Anthony Noack’s show uses the idea of a stand up comedy show to offer a performance of the Biblical Book of Ecclesiastes to examine how modern performance can be compared with ancient preaching.
Written and performed by Anthony Noack, this is certainly a show that doesn’t fit into any conventional category – which makes it difficult to review – particularly when it combines being performance of the Hebrew’s Bible book of Ecclesiastes styled in the form of a stand up comedy show.
David ‘Dave’ Davidson is struggling to keep up the momentum in his show with no audiences and accompanied only by a glass of wine, he is soon exploring theological insights with comedy and comparing performance and preaching in ways that keeps the surprises coming.
Running at just an hour, it has to be said I felt as though the show was all over the place, never really knowing who its audience is or what it really trying to say that can make for a frustrating watch – particularly with a character at the centre who we never really get to know. It is a real shame because the concept is such a distinctive one for a fringe show and looked set to explore a diverse range of subjects with great insight.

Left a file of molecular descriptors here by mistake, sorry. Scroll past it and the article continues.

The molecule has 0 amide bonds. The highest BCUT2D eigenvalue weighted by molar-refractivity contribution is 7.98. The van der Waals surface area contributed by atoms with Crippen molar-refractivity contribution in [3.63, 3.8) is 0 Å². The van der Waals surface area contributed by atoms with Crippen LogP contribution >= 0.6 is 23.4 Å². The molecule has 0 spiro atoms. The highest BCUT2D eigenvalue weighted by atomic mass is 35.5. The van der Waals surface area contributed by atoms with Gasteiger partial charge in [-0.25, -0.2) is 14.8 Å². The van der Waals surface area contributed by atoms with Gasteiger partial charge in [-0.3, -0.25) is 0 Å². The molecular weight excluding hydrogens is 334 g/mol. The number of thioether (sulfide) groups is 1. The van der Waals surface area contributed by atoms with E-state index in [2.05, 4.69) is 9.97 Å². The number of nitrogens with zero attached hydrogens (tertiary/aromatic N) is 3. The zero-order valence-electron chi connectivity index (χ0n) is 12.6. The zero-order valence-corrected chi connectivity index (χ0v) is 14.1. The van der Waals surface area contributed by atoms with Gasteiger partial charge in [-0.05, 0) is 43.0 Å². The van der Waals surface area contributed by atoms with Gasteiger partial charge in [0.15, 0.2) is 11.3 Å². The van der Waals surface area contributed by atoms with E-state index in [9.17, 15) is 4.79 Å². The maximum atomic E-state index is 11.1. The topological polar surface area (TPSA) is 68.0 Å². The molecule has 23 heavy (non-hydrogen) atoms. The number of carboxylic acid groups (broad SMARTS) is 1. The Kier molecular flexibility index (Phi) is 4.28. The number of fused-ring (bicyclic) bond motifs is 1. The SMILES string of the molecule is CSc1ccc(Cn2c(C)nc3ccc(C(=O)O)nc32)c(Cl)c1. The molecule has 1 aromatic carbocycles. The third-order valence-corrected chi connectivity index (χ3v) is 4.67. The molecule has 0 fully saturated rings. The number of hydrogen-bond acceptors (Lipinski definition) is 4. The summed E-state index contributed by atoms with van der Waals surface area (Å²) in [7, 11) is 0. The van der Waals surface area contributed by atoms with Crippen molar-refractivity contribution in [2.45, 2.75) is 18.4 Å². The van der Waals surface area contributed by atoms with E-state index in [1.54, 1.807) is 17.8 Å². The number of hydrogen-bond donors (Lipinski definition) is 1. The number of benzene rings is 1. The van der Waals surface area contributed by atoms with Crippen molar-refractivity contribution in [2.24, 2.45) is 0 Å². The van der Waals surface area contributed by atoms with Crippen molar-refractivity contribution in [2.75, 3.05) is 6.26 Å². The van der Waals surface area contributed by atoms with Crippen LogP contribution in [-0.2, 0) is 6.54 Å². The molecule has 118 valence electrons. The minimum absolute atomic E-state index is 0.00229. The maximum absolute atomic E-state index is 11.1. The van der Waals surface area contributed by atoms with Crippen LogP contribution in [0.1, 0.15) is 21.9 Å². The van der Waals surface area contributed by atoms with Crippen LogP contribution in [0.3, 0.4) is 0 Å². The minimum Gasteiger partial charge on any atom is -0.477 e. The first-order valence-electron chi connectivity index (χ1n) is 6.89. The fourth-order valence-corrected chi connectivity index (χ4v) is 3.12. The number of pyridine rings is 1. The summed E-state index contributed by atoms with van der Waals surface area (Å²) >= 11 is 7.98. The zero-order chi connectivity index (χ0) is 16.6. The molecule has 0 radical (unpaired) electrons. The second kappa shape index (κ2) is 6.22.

This being said, Noack does manage to use comedy effectively to explore religion and theological ideas without getting too over the top to keep it accessible to people, getting the balance between thoughtfulness and good humour just right. It is certainly a subtle piece of digital theatre that shows ambition in an understated way and will certainly intrigue those who are looking for something unique as part of the Brighton Fringe.
However, Noack’s performance at the centre of it all is certainly thoughtful and engaging. Speaking directly to the audience at all times, it comes across as though we are only skimming the surface of what the character David is really like. This element of mystery of the character works well for ensuring that it is the themes underpinning the show shine through more than the character – it is certainly not a show about character rather than about ideas and thoughts.
Overall, The Preacher is certainly a distinctive show with interesting ideas – but the problem is that it covers so much ground in terms of themes in the space of an hour, particularly in the way in which it jumps around, that can make it really difficult to truly appreciate.
By Emma Clarendon
The Preacher is being streamed as part of the Brighton Fringe from the 28th May until the 27th June.